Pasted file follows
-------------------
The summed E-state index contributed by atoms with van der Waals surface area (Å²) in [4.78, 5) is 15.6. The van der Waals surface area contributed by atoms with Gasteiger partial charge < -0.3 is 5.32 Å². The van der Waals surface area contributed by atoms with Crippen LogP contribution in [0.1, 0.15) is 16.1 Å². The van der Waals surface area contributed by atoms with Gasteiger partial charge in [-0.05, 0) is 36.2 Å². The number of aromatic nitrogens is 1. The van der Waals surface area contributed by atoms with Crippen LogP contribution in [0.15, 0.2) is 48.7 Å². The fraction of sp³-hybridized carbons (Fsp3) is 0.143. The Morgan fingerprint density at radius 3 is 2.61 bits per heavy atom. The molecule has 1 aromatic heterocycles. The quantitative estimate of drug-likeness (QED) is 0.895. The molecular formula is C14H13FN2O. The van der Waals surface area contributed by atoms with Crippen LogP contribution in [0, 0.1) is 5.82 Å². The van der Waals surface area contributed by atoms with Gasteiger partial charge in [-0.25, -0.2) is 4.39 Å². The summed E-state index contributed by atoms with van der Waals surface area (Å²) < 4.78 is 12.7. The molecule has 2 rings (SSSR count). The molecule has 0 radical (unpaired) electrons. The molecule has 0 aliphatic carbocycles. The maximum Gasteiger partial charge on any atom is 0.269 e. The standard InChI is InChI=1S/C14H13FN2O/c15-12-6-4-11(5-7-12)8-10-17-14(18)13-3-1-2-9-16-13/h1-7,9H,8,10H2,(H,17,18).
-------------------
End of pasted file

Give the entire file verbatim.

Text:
The summed E-state index contributed by atoms with van der Waals surface area (Å²) in [4.78, 5) is 15.6. The van der Waals surface area contributed by atoms with Gasteiger partial charge < -0.3 is 5.32 Å². The van der Waals surface area contributed by atoms with Crippen LogP contribution in [0.1, 0.15) is 16.1 Å². The van der Waals surface area contributed by atoms with Gasteiger partial charge in [-0.05, 0) is 36.2 Å². The number of aromatic nitrogens is 1. The van der Waals surface area contributed by atoms with Crippen LogP contribution in [0.15, 0.2) is 48.7 Å². The fraction of sp³-hybridized carbons (Fsp3) is 0.143. The Morgan fingerprint density at radius 3 is 2.61 bits per heavy atom. The molecule has 1 aromatic heterocycles. The quantitative estimate of drug-likeness (QED) is 0.895. The molecular formula is C14H13FN2O. The van der Waals surface area contributed by atoms with Crippen LogP contribution in [0, 0.1) is 5.82 Å². The van der Waals surface area contributed by atoms with Gasteiger partial charge in [-0.25, -0.2) is 4.39 Å². The summed E-state index contributed by atoms with van der Waals surface area (Å²) < 4.78 is 12.7. The molecule has 2 rings (SSSR count). The molecule has 0 radical (unpaired) electrons. The molecule has 0 aliphatic carbocycles. The maximum Gasteiger partial charge on any atom is 0.269 e. The standard InChI is InChI=1S/C14H13FN2O/c15-12-6-4-11(5-7-12)8-10-17-14(18)13-3-1-2-9-16-13/h1-7,9H,8,10H2,(H,17,18).